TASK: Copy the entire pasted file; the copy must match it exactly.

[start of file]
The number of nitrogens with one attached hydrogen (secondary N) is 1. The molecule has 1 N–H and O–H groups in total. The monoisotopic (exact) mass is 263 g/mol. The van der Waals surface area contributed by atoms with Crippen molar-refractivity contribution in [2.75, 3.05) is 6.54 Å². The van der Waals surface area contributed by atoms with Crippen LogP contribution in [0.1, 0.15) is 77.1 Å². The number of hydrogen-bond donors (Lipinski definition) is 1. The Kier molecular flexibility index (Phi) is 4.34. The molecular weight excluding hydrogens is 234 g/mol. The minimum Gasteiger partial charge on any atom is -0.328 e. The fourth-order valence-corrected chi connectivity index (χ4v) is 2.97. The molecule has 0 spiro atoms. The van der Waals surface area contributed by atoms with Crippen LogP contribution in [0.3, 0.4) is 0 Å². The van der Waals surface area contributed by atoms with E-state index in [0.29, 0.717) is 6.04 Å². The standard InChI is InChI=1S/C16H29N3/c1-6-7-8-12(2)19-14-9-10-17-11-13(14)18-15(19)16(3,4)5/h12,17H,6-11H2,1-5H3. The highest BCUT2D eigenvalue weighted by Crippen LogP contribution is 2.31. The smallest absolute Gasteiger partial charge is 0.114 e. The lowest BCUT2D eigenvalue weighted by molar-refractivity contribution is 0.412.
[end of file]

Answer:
The number of nitrogens with one attached hydrogen (secondary N) is 1. The molecule has 1 N–H and O–H groups in total. The monoisotopic (exact) mass is 263 g/mol. The van der Waals surface area contributed by atoms with Crippen molar-refractivity contribution in [2.75, 3.05) is 6.54 Å². The van der Waals surface area contributed by atoms with Crippen LogP contribution in [0.1, 0.15) is 77.1 Å². The number of hydrogen-bond donors (Lipinski definition) is 1. The Kier molecular flexibility index (Phi) is 4.34. The molecular weight excluding hydrogens is 234 g/mol. The minimum Gasteiger partial charge on any atom is -0.328 e. The fourth-order valence-corrected chi connectivity index (χ4v) is 2.97. The molecule has 0 spiro atoms. The van der Waals surface area contributed by atoms with Crippen LogP contribution in [0.3, 0.4) is 0 Å². The van der Waals surface area contributed by atoms with E-state index in [0.29, 0.717) is 6.04 Å². The standard InChI is InChI=1S/C16H29N3/c1-6-7-8-12(2)19-14-9-10-17-11-13(14)18-15(19)16(3,4)5/h12,17H,6-11H2,1-5H3. The highest BCUT2D eigenvalue weighted by Crippen LogP contribution is 2.31. The smallest absolute Gasteiger partial charge is 0.114 e. The lowest BCUT2D eigenvalue weighted by molar-refractivity contribution is 0.412.